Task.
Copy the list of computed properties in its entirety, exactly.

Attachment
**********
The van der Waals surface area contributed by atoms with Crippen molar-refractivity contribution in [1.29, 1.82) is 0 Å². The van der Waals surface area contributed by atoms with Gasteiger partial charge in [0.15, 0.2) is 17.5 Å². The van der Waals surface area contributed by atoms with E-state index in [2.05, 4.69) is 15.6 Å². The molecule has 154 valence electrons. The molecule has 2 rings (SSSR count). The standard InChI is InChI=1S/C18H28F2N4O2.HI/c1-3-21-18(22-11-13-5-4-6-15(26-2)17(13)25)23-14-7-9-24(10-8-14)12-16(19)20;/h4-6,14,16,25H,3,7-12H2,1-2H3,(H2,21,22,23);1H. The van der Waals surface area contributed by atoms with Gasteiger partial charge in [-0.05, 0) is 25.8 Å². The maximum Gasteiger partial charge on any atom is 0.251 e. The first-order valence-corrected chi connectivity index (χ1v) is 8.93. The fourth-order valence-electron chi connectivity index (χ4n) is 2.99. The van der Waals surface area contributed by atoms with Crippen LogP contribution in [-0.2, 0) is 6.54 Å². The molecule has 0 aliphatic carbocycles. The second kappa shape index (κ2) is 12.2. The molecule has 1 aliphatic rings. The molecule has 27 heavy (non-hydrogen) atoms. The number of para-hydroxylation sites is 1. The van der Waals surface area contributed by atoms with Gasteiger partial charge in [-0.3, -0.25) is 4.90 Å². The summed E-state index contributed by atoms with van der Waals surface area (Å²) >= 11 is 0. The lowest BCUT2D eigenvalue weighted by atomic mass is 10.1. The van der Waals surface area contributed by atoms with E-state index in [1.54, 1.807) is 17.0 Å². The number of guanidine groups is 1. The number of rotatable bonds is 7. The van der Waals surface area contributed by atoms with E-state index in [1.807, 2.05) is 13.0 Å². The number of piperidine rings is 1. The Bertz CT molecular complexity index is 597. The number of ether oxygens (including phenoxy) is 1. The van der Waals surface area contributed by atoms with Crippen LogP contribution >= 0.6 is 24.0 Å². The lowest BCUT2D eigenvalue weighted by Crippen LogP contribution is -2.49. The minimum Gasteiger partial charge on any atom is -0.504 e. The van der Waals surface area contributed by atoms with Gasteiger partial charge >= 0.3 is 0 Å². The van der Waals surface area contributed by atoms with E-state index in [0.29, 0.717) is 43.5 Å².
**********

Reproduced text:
The van der Waals surface area contributed by atoms with Crippen molar-refractivity contribution in [1.29, 1.82) is 0 Å². The van der Waals surface area contributed by atoms with Gasteiger partial charge in [0.15, 0.2) is 17.5 Å². The van der Waals surface area contributed by atoms with E-state index in [2.05, 4.69) is 15.6 Å². The molecule has 154 valence electrons. The molecule has 2 rings (SSSR count). The standard InChI is InChI=1S/C18H28F2N4O2.HI/c1-3-21-18(22-11-13-5-4-6-15(26-2)17(13)25)23-14-7-9-24(10-8-14)12-16(19)20;/h4-6,14,16,25H,3,7-12H2,1-2H3,(H2,21,22,23);1H. The van der Waals surface area contributed by atoms with Gasteiger partial charge in [-0.05, 0) is 25.8 Å². The maximum Gasteiger partial charge on any atom is 0.251 e. The first-order valence-corrected chi connectivity index (χ1v) is 8.93. The fourth-order valence-electron chi connectivity index (χ4n) is 2.99. The van der Waals surface area contributed by atoms with Crippen LogP contribution in [-0.2, 0) is 6.54 Å². The molecule has 0 aliphatic carbocycles. The second kappa shape index (κ2) is 12.2. The molecule has 1 aliphatic rings. The molecule has 27 heavy (non-hydrogen) atoms. The number of para-hydroxylation sites is 1. The van der Waals surface area contributed by atoms with Gasteiger partial charge in [-0.3, -0.25) is 4.90 Å². The summed E-state index contributed by atoms with van der Waals surface area (Å²) >= 11 is 0. The lowest BCUT2D eigenvalue weighted by atomic mass is 10.1. The van der Waals surface area contributed by atoms with E-state index in [1.54, 1.807) is 17.0 Å². The number of guanidine groups is 1. The number of rotatable bonds is 7. The van der Waals surface area contributed by atoms with E-state index in [1.807, 2.05) is 13.0 Å². The number of piperidine rings is 1. The Bertz CT molecular complexity index is 597. The number of ether oxygens (including phenoxy) is 1. The van der Waals surface area contributed by atoms with Crippen LogP contribution >= 0.6 is 24.0 Å². The lowest BCUT2D eigenvalue weighted by Crippen LogP contribution is -2.49. The minimum Gasteiger partial charge on any atom is -0.504 e. The van der Waals surface area contributed by atoms with Gasteiger partial charge >= 0.3 is 0 Å². The van der Waals surface area contributed by atoms with E-state index in [0.29, 0.717) is 43.5 Å².